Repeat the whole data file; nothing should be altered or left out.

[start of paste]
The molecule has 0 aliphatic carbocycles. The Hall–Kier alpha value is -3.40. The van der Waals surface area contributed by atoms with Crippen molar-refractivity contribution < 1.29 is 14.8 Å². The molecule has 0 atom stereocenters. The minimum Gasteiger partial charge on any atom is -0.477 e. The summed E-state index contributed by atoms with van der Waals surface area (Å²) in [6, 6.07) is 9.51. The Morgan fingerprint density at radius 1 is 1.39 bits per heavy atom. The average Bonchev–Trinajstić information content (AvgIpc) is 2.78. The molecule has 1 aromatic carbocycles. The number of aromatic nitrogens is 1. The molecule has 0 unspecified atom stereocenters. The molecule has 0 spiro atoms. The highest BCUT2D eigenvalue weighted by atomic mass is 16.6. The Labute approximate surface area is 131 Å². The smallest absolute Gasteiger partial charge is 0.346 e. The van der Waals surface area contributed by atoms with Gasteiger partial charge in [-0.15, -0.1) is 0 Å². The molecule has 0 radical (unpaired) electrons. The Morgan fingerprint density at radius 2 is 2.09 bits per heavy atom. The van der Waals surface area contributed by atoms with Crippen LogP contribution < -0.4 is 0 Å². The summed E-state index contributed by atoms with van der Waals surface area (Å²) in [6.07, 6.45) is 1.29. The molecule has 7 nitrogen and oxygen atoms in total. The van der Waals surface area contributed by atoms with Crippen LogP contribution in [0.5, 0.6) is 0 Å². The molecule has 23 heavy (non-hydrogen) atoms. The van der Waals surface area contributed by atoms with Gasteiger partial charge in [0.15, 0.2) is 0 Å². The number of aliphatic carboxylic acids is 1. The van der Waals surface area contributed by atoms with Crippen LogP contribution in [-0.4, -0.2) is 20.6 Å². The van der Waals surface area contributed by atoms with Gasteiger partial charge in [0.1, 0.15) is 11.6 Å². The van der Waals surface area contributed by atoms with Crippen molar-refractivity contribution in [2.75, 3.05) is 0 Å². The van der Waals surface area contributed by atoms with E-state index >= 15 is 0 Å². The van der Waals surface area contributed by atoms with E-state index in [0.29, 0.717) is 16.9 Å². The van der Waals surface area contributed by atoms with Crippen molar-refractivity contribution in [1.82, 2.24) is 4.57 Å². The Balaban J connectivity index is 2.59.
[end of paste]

The molecule has 0 aliphatic carbocycles. The Hall–Kier alpha value is -3.40. The van der Waals surface area contributed by atoms with Crippen molar-refractivity contribution < 1.29 is 14.8 Å². The molecule has 0 atom stereocenters. The minimum Gasteiger partial charge on any atom is -0.477 e. The summed E-state index contributed by atoms with van der Waals surface area (Å²) in [6, 6.07) is 9.51. The Morgan fingerprint density at radius 1 is 1.39 bits per heavy atom. The average Bonchev–Trinajstić information content (AvgIpc) is 2.78. The molecule has 1 aromatic carbocycles. The number of aromatic nitrogens is 1. The molecule has 0 unspecified atom stereocenters. The molecule has 0 spiro atoms. The highest BCUT2D eigenvalue weighted by atomic mass is 16.6. The Labute approximate surface area is 131 Å². The smallest absolute Gasteiger partial charge is 0.346 e. The van der Waals surface area contributed by atoms with Gasteiger partial charge in [-0.15, -0.1) is 0 Å². The molecule has 0 radical (unpaired) electrons. The Morgan fingerprint density at radius 2 is 2.09 bits per heavy atom. The van der Waals surface area contributed by atoms with Crippen LogP contribution < -0.4 is 0 Å². The summed E-state index contributed by atoms with van der Waals surface area (Å²) in [6.07, 6.45) is 1.29. The molecule has 7 nitrogen and oxygen atoms in total. The van der Waals surface area contributed by atoms with Crippen LogP contribution in [0.5, 0.6) is 0 Å². The molecule has 23 heavy (non-hydrogen) atoms. The van der Waals surface area contributed by atoms with Gasteiger partial charge in [0.15, 0.2) is 0 Å². The number of aliphatic carboxylic acids is 1. The van der Waals surface area contributed by atoms with Crippen LogP contribution in [-0.4, -0.2) is 20.6 Å². The van der Waals surface area contributed by atoms with Gasteiger partial charge in [0.1, 0.15) is 11.6 Å². The van der Waals surface area contributed by atoms with Crippen molar-refractivity contribution in [2.75, 3.05) is 0 Å². The van der Waals surface area contributed by atoms with E-state index >= 15 is 0 Å². The van der Waals surface area contributed by atoms with E-state index in [0.29, 0.717) is 16.9 Å². The van der Waals surface area contributed by atoms with Crippen molar-refractivity contribution in [1.82, 2.24) is 4.57 Å². The Balaban J connectivity index is 2.59.